LONDON SCHOOLS HAVE SEEN RAPID IMPROVEMENTS
Why, how, and what lessons can we learn?
Two reports have been published recently on the success of London’s schools in raising pupil attainment and narrowing the achievement gap. The most recent, from The Centre for London and CfBT Education Trust, was published last week- “Lessons from London Schools: Investigating the Success,”. The other, slightly earlier report, was from The Institute for Fiscal Studies for the Social Mobility and Child Poverty Commission ‘ Lessons from London schools for attainment gaps and social mobility’, published on 23 June. The reports should be read in conjunction to get a handle on the complexity of what was happening in London, and the different interconnected variables at play that contributed to improvements in student outcomes.
The unanswerable fact, of course, is that London Schools have improved dramatically since 2000.If you happen to be a disadvantaged child you probably have better education prospects now in London than almost anywhere else in England.
The CFBT report found, for example, that ‘Pupils living in the most deprived neighbourhoods in London are more likely to achieve 5+ A*-Cs at GCSE (including English and mathematics) compared to their peers in the nearby South-East region. Schools serving disadvantaged pupils in London are more likely to have ‘Outstanding’ teaching and leadership than elsewhere in the country’.
The IFS report suggested that ‘The major explanation for this higher and improved (London)performance does not seem to relate to the effectiveness of secondary schools and various initiatives targeted at London’s secondary schools over the last decade, as is often suggested. Instead, the improvement is more likely to be due to the increase in attainment at primary school over time for disadvantaged pupils in London’. In short, a large proportion of ‘the London advantage’ in GCSE performance could be explained by prior attainment at primary school level, with the report highlighting London’s achievement in English at Key Stage 2.’
The CFBT report found ‘Four key school improvement interventions provided the impetus for improvement – London Challenge, Teach First, the academies programme and improved support from local authorities.’
The report said ‘Our research identifies common features that link together all of these interventions:
a focus on data and data literacy
the need for a culture of accountability
the creation of a more professional working culture
a collective sense of possibility and highly effective practitioner led professional development.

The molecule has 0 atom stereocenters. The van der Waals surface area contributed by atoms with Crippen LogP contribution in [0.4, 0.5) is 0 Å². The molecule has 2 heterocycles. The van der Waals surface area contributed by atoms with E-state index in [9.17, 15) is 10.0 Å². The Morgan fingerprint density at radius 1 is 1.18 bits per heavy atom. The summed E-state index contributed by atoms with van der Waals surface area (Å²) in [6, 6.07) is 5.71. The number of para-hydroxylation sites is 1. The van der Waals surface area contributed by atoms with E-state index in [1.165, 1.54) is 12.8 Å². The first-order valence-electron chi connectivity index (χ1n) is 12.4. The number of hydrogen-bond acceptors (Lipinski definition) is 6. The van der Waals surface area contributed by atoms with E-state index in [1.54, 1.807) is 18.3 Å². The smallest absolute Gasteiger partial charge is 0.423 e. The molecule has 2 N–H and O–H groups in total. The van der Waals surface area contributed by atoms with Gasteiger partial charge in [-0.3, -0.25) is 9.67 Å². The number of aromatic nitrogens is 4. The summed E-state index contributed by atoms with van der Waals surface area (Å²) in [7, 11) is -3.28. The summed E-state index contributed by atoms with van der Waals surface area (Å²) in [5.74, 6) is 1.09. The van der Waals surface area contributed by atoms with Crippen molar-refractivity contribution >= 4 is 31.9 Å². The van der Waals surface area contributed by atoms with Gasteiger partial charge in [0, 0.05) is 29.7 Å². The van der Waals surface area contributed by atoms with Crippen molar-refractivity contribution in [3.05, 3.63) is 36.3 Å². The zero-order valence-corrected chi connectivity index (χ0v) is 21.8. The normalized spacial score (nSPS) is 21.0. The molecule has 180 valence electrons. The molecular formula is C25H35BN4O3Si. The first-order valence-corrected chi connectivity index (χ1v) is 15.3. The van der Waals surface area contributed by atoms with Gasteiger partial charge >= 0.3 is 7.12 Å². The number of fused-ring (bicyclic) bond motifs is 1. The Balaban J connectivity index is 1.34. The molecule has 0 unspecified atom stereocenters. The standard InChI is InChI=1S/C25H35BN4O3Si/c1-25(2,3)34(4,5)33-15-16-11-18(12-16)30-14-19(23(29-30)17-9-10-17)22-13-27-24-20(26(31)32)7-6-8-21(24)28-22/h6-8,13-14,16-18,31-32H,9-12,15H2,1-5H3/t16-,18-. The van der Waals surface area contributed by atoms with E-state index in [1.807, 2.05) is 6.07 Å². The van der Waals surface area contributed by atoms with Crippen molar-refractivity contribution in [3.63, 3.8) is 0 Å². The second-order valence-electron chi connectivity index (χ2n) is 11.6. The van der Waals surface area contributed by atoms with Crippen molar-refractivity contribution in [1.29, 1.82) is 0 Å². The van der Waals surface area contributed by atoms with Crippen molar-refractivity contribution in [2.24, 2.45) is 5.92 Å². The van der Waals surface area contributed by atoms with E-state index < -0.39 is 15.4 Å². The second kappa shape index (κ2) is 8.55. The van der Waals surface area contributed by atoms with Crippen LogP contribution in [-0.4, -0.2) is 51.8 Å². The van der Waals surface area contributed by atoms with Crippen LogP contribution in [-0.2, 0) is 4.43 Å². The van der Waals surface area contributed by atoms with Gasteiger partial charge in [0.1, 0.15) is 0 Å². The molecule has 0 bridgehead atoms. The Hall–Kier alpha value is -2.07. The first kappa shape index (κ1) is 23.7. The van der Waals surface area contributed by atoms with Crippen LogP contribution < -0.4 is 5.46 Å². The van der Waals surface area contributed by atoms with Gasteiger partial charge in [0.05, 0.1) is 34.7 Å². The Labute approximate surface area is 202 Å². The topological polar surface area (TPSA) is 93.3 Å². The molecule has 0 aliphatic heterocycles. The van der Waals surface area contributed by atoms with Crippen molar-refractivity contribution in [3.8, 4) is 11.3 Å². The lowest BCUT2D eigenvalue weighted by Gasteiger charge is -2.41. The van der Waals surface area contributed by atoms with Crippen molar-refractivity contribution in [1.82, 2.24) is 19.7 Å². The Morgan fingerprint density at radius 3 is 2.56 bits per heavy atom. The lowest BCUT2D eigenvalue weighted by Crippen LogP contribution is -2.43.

The improvement of London schools also depended upon effective leadership at every level of the system.
‘The research shows that the success of London schools cannot be explained in terms of the ‘contextual’ advantages that London has over the rest of England – factors such as gentrification, ethnicity and opportunity.
‘The improvement was assisted by a set of factors that we describe as ‘enabling’, these include issues relating to resourcing: finance, teacher recruitment and school building quality. Improvement in these areas enabled improvements to flourish but London’s success was not fundamentally caused by these factors.’
The CFBT report, although including quantitative analysis, is clearly more focussed on qualitative research – specifically interviews with headteachers, academics, civil servants and other experts. The report argues that London’s schools exist in a particular context and that this has shaped improvement but does not fully explain it. Instead, the authors conclude, there were barriers to success, such as recruitment and funding, which impeded school improvement in the 1990s. Once these were tackled and reduced, excellence was secured by creating a sense of collective moral purpose and possibility through outstanding, data-driven leadership at every level (whether in Local Authorities, academy chains, by system leaders).
The CFBT research concludes with seven key lessons from the success of London’s schools which could be applied throughout the UK and internationally:
Ensure that policy is based on hard evidence of effectiveness
Maintain a sustained and consistent policy momentum for change over time
Use performance data systematically to make the case for change
Transform underperforming schools through well-managed, sector-led school improvement activities
Develop an effective ‘middle tier’ to support sector-led improvement activity
Ensure that teaching is a career of choice for talented and idealistic recruits
Apply pressure for change through allowing market entry to new providers of education services
It was outside of IFS reports scope to look at the whole education system, across the period of improvement, but given the sequence of events, the IFS report suggests that the National Literacy and Numeracy Strategies may have played an important role.(CFBT Education Trust , by the way, were responsible for getting the Literacy and Numeracy Strategies off the ground ,managing them, initially, on behalf of the government before Capita took them over for the second phase).
The IFS also ,though, found that even controlling for primary performance, a secondary school advantage remained. Furthermore, Chris Cook of BBC Newsnight has argued that the IFS may have substantially under-estimated the size of the London effect at Secondary level, since London schools have been less reliant on low quality ‘equivalent GCSEs’
The two reports do seem on the face of it to contradict each other.
The IFS report argues that programmes like academies, Teach First and London Challenge cannot explain London’s success because they were not prevalent in primary schools during the period of improvement.